The distribution of sports betting licenses provoked controversy, however, as it did not appear that there were 10 of the latter candidates who would qualify – yet there are 21 recognized tribes in Arizona who would have to compete for the other 10 licenses.
Retail Sportsbooks A Lure In Arizona
As in most states, 90% or more of sports bets in Arizona are placed on mobile devices. But unlike most states, Arizona had drawn attention for its retail sportsbooks.
For instance, the 2023 Super Bowl that took place between the Philadelphia Eagles and Kansas City Chiefs at State Farm Stadium in Glendale, Ariz., was the first “Super site” that featured legal sports betting. That was a convenience for visitors from Pennsylvania who for several years had grown accustomed to such an option, and presumably a surprise to many Missouri and Kansas visiting fans whose states have not yet legalized sports betting.
The BetMGM Sportsbook at the Glendale site was also the first NFL facility – it is home to the Arizona Cardinals – to feature a legal sportsbook.
A Caesars Sportsbook at the MLB Arizona Diamondbacks’ Chase Field and a FanDuel Sportsbook at the NBA Phoenix Suns’ Footprint Center each opened in September 2022.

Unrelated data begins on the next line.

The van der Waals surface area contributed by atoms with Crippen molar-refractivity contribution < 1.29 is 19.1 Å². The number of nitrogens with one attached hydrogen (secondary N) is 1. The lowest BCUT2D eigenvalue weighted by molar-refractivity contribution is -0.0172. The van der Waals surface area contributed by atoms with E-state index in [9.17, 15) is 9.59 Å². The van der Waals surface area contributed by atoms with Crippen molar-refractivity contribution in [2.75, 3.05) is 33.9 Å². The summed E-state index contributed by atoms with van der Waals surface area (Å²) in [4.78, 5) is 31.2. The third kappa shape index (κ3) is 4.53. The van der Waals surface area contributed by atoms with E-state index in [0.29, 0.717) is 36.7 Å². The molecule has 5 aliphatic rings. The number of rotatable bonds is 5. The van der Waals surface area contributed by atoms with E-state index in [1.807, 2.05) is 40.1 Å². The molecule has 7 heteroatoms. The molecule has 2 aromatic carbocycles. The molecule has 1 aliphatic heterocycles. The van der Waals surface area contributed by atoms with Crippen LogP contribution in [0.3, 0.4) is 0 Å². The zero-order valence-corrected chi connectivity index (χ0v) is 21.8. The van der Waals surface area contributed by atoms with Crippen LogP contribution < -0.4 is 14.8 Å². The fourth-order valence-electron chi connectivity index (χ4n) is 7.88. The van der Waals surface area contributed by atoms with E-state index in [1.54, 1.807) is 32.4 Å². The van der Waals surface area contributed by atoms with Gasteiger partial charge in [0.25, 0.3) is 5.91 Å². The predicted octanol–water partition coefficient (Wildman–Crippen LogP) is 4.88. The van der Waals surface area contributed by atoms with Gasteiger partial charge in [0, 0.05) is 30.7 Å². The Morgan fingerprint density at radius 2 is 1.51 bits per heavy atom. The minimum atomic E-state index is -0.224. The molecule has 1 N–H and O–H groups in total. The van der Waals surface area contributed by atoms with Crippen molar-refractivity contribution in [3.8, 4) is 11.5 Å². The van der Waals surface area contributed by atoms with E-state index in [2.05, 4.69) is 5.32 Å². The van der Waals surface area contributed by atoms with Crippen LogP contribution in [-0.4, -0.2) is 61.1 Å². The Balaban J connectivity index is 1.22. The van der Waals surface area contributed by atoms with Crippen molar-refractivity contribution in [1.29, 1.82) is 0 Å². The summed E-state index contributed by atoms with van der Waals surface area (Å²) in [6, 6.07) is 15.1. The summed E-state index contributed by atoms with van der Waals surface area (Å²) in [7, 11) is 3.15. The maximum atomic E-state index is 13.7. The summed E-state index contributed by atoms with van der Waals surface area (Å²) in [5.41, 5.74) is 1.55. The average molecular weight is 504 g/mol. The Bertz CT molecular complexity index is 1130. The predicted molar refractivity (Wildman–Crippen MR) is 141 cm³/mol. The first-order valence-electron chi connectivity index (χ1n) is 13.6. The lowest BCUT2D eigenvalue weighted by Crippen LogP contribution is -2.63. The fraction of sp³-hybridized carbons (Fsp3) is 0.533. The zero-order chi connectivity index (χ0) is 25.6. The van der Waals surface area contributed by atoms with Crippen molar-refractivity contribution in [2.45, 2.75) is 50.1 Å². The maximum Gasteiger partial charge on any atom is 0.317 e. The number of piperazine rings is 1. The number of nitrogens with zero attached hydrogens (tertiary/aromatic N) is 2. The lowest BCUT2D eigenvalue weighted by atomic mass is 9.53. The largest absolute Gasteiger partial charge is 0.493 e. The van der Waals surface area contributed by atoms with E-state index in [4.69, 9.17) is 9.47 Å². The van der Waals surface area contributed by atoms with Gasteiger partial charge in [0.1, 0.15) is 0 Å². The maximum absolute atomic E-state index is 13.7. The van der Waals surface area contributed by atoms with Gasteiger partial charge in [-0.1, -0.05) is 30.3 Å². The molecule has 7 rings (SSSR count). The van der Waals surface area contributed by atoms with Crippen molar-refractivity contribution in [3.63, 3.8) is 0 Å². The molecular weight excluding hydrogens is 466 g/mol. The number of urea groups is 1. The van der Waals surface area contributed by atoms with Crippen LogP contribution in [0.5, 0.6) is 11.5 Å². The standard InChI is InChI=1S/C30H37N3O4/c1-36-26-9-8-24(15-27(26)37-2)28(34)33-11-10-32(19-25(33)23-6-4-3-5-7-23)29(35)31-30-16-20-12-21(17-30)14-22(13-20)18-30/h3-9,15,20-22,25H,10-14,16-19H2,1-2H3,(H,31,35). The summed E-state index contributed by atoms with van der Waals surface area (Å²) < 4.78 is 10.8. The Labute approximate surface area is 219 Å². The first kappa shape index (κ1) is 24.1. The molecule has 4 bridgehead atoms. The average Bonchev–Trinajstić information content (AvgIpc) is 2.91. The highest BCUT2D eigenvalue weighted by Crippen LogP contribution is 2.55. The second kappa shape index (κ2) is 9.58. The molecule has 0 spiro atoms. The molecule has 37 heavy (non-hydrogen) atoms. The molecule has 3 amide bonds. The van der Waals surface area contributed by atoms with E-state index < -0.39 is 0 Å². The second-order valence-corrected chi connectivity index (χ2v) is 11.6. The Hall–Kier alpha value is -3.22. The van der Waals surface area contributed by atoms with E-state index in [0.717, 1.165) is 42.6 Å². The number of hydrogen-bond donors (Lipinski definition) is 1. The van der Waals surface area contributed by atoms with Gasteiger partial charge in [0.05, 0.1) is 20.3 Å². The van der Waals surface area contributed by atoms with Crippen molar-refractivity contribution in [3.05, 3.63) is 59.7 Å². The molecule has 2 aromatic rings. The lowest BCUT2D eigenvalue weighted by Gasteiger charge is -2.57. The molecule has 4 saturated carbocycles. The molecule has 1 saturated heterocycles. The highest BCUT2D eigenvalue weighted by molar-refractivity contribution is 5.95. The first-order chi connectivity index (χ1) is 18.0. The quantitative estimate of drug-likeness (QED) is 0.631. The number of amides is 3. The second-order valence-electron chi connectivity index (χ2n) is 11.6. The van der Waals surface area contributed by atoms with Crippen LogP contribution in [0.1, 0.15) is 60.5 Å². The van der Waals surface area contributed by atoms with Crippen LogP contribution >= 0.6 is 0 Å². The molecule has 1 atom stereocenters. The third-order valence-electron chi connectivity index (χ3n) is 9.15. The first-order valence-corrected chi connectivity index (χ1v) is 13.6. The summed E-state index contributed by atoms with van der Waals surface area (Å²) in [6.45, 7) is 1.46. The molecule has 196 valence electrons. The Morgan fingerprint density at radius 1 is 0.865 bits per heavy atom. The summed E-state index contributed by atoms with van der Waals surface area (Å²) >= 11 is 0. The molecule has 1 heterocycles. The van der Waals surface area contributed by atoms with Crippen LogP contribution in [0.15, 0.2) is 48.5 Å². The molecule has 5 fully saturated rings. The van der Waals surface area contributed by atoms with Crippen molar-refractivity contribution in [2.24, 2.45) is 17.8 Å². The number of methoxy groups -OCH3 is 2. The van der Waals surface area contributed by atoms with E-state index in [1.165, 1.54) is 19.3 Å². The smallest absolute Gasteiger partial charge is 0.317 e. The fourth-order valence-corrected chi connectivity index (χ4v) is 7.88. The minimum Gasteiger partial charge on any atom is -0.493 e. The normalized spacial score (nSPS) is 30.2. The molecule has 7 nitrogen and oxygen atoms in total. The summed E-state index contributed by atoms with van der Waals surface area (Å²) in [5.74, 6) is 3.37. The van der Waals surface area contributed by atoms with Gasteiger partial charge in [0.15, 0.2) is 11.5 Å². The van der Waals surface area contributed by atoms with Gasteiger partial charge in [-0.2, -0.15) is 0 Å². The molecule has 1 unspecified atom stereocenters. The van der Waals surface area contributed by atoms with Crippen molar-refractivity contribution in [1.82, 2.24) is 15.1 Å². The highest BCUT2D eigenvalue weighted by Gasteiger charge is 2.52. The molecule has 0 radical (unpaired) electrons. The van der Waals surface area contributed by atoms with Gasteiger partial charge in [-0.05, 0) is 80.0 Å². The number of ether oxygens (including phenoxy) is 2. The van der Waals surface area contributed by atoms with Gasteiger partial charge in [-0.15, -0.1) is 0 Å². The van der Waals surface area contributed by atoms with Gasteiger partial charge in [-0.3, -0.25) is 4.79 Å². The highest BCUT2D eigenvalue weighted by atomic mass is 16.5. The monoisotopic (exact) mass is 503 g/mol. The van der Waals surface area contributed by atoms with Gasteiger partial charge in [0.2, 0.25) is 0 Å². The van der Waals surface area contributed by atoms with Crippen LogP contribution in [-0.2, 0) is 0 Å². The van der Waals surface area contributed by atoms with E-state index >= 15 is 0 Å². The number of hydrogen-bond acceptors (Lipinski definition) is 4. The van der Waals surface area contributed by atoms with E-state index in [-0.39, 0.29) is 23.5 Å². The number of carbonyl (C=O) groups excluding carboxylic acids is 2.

Another unique site is expected to open in late 2023 – the DraftKings Sportsbook at TPC Scottsdale. The 13,000 square foot facility is scheduled to include a 390-seat indoor sports betting area that would have 40 individual betting kiosks and seven ticket windows as well as two VIP rooms that each accommodate up to 16 people. An outdoor patio is to feature video screens, VIP cabanas, and fire pits.
That location is a significant addition because the PGA Tour’s Waste Management Phoenix Open, played each February on Super Bowl weekend, draws the largest crowds of any annual golf event in the world.
More than 600,000 spectators visit the TPC course each tournament, and in 2018 a record-setting 719,679 fans were on hand. That included 216,818 for the third round of the event on Saturday.
That sort of attendance should produce a significant betting handle on the tournament as well as on the Super Bowl that takes place right after the final round concludes.
Arizona Sports Betting By The Numbers
The Arizona Department of Gaming‘s most recent monthly revenue announcement was for June 2023, when a betting handle of $393.2 million allowed the state to become the ninth in the U.S. to clear the $11 billion all-time handle milestone.
While that June handle pales in comparison to any taking place during football season, it was the fifth-highest in the country for that month – a measure of how firmly legal sports betting has taken hold in the state, which took in $1.6 million in betting tax revenue for the month.
Gross revenue for Arizona sportsbooks was up more than 30% compared to the first half of 2022.
A significant majority of the June betting handle came from the Arizona mobile betting apps FanDuel ($146.3 million) and DraftKings ($111.3 million). The state’s other 15 sportsbooks teamed for $135.6 million, led by BetMGM ($55.7 million) and Caesars ($39.9 million). None of the other books surpassed $12 million in handle.